EB: It normally is. Ever since 2013 when we put out our first EP, Blood and Rust, we decided to film ourselves playing some songs in a friend’s studio. We weren’t focused on acoustics, but instead camera angles. And when we went to listen to it we decided that it was the only way to record, just us in a room together, zero isolation. That’s the way it has been with every album up until this one. I had written everything for it before COVID and was scheduled to record it during the summer of 2020 in Los Angeles. But we all have kids, and because of COVID, decided to go in a completely different direction. Usually, my parts are all locked in when we get together as a band. Then with these amazing band mates of mine we decide together what this will shape into. This time I had to build the songs in my home studio with drum tracks etc. Then I went to Gabe Feenberg, who is the multi-instrumentalist on all of my albums and Max MacVeety, [our] drummer, and had them add their interpretations. It was all done in everyone’s own studios while we were a thousand miles apart.
RC: Not only is he recording process different these days, so is the way we consume music.
EB: It’s so different now. You put the music out there and it isn’t in the form of physical copies. Instead, you review data points on how many times a song has been streamed. I guess that’s OK but its missing the shared experience, whether it’s live or [hearing it] playing on the radio. I remember the first time that my songs were being played on [Los Angeles radio station] KCRW. They were probably played at 11:30pm on a Tuesday, but it was amazing to think that it was being heard by all of these people at the same time.
RC: Folk music has long been about storytelling. What tale you are trying to tell with this record?
EB: This album started in a funny way, even though it was written for the most part in 2019. It’s an album about isolation. It explores a lot of those different feelings about how, in this modern-day world, how we eat, spend time with your community, the ways [in which] we are entertained, how we take care of ourselves, who teaches our family, [and] it all happens [while] being isolated from each other. I think that’s why so many people are losing their minds. I had been reading a lot by people like Andy Dillard and John O’Donohue, this great Irish poet who led me on this great internal path. The album was written pre-COVID but people have [been becoming] more and more isolated for decades.
RC: How do you take this record on the road?
EB: For me these songs are an interpretation of their original versions, which is [with] a single instrument and voice. With this album, a majority of the songs were written on the banjo. Initially I thought I was going to do a “clawhammer banjo” album. There ends up being a little bit of clawhammer on the record. But eventually I transposed everything to the guitar, and they became open-tuning guitar songs. I have always approached writing with a sense of flexibility, so that I can go off and perform these songs [either] on my own or with a whole band.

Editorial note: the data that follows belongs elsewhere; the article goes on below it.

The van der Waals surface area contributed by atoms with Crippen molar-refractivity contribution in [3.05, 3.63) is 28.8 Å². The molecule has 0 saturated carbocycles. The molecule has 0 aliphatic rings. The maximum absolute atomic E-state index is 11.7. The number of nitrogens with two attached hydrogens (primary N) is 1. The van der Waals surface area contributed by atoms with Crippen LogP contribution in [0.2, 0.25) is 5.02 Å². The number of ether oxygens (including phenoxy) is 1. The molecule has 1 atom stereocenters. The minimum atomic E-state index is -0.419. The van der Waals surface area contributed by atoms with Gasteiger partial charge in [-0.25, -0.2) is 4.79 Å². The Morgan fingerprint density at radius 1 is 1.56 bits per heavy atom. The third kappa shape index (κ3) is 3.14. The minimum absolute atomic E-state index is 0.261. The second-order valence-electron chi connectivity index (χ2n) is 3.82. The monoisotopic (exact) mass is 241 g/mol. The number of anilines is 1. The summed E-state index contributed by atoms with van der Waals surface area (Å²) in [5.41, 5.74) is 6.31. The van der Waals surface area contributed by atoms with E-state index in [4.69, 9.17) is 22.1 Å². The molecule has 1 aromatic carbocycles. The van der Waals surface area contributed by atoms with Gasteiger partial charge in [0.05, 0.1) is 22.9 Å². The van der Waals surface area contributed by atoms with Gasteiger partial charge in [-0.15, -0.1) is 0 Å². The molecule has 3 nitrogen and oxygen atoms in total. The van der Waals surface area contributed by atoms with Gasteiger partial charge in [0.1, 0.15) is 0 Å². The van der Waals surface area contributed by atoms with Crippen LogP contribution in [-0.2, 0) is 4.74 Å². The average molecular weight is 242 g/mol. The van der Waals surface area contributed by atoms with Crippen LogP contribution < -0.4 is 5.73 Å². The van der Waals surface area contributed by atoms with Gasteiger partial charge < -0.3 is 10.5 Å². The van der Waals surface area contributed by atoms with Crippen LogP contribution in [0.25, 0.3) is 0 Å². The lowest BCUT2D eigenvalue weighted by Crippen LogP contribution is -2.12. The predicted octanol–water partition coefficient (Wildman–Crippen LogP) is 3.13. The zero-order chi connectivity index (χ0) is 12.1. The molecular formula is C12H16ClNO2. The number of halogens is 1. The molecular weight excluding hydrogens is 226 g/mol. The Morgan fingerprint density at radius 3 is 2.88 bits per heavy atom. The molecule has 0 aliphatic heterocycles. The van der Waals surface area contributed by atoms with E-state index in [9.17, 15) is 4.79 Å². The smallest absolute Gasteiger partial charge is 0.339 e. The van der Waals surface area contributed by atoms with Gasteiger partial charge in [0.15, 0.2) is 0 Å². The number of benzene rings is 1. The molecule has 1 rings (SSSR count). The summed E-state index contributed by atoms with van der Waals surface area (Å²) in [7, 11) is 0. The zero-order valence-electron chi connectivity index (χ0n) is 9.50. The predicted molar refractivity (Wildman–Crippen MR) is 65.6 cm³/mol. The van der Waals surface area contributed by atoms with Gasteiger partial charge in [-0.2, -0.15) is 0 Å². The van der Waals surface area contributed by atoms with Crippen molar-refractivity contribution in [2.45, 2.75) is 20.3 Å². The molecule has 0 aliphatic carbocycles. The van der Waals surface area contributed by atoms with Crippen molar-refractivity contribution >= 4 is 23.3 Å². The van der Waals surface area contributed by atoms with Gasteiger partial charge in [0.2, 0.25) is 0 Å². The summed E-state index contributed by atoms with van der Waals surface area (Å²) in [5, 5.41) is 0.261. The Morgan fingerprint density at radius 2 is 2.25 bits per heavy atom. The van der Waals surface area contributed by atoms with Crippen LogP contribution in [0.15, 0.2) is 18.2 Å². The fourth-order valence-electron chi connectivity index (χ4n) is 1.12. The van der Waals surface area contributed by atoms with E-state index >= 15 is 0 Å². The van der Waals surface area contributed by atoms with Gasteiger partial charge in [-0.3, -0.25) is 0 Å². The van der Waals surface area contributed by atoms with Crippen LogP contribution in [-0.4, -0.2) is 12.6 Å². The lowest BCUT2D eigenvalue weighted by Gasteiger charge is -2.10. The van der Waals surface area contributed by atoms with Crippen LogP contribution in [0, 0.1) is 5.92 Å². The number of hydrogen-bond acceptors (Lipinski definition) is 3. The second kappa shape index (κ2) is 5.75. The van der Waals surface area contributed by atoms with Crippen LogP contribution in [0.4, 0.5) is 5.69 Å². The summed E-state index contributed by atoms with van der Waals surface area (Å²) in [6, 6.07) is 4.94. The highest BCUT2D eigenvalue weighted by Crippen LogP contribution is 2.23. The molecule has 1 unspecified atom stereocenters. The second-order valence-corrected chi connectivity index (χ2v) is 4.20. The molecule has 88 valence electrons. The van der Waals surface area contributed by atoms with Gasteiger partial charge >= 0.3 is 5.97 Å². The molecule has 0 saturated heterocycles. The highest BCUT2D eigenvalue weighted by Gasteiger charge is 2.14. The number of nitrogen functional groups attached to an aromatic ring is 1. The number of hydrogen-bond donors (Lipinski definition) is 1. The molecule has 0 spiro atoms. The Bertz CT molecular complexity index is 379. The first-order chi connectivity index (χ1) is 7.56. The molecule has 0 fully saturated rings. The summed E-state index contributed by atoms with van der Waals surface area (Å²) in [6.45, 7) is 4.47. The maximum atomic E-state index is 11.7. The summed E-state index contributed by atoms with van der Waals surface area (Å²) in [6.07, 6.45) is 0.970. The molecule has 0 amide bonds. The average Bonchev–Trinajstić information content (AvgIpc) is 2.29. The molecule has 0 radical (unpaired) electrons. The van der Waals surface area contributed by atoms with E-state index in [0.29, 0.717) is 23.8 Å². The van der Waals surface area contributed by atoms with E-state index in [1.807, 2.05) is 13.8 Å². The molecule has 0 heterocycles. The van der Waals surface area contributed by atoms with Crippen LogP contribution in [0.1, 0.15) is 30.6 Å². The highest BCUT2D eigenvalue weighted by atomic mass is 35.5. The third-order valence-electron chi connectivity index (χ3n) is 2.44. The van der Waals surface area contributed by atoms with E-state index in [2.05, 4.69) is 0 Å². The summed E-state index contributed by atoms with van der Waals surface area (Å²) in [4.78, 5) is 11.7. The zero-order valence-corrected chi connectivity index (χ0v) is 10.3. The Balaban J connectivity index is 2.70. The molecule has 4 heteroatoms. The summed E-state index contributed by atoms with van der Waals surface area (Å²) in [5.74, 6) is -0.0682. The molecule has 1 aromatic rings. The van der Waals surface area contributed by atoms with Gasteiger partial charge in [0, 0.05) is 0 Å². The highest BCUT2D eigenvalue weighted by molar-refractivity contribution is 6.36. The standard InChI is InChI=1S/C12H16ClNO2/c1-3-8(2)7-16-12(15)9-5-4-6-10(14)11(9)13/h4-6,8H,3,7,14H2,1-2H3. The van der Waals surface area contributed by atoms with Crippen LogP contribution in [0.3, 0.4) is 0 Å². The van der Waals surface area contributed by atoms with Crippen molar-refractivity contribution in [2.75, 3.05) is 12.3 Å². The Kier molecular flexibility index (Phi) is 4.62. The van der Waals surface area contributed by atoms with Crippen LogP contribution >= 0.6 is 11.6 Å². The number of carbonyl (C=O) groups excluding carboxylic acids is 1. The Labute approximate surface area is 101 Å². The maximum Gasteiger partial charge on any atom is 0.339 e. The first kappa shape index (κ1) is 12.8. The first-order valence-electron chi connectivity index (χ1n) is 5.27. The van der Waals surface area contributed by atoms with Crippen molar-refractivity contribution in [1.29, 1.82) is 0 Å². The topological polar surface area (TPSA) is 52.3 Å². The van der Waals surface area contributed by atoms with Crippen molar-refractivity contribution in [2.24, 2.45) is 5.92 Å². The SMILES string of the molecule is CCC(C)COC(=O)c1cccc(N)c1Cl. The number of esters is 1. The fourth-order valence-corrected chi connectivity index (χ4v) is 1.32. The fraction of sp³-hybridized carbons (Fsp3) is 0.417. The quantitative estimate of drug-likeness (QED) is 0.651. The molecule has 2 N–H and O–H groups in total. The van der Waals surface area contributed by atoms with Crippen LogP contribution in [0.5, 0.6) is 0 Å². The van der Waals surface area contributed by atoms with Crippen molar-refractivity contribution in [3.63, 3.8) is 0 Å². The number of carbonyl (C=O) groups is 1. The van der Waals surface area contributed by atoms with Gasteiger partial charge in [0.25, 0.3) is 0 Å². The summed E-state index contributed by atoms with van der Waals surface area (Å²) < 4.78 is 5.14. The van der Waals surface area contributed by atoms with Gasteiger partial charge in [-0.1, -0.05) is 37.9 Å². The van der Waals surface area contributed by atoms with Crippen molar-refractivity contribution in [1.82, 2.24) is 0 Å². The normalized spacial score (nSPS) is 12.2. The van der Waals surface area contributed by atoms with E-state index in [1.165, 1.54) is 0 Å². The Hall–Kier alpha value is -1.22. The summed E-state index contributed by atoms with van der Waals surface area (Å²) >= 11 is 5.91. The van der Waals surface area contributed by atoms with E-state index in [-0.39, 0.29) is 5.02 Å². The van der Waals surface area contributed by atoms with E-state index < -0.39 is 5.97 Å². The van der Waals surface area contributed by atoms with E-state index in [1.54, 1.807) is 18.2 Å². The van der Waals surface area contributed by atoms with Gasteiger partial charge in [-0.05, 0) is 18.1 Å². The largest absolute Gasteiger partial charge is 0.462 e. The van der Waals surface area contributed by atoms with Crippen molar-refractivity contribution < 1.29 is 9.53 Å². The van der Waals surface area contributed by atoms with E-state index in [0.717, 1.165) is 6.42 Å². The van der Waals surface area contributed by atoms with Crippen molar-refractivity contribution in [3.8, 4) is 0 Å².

RC: On “Skin of the Earth” and “Water in the Barrel” there are horn solos. Were they done with a trombone or a baritone sax?
EB: Those are both trombones. Gabe Feenberg went to the Berklee school of music in Massachusetts to study guitar, and in the end it just wasn’t his vibe. So, he moved to the trombone and on this album he did a series of trombones layered over each other.
RC: Many people find the piano to be tricky because it can quickly overpower a song. How did you decide on the way to include it here?
EB: It does [tend to be overpowering]. It’s another place where Gabe had an impact. He can sit and play a Nina Simone R&B type of piano line that just kind of breaks your heart. He has a great feel for that. You know, the songs are already dense, with guitar strumming that takes up a lot of sonic space on the bottom. This gave Gabe room to play some really beautiful stuff [on top].
RC: Whose career would you want to model your own after?
EB: The Leonard Cohens of the world have a single voice and a single instrument and that’s what got me into this. I really enjoy playing with my band and building this atmosphere together. To me it’s about this expression of a single voice and instrument. There’s a quiet dignity about it. Whether it’s filmmakers or songwriters, people who have that are committed to self-exploration and [to] having that continue to deepen their art. I often think about those great novelists who wrote their best work at the end of their lives. I would hope to do something similar, to at least continue to be interested in the world and in art and the evolution of it all. Hopefully that will always come across in my music.
Header image of Eddie Berman courtesy of Joanna Berman.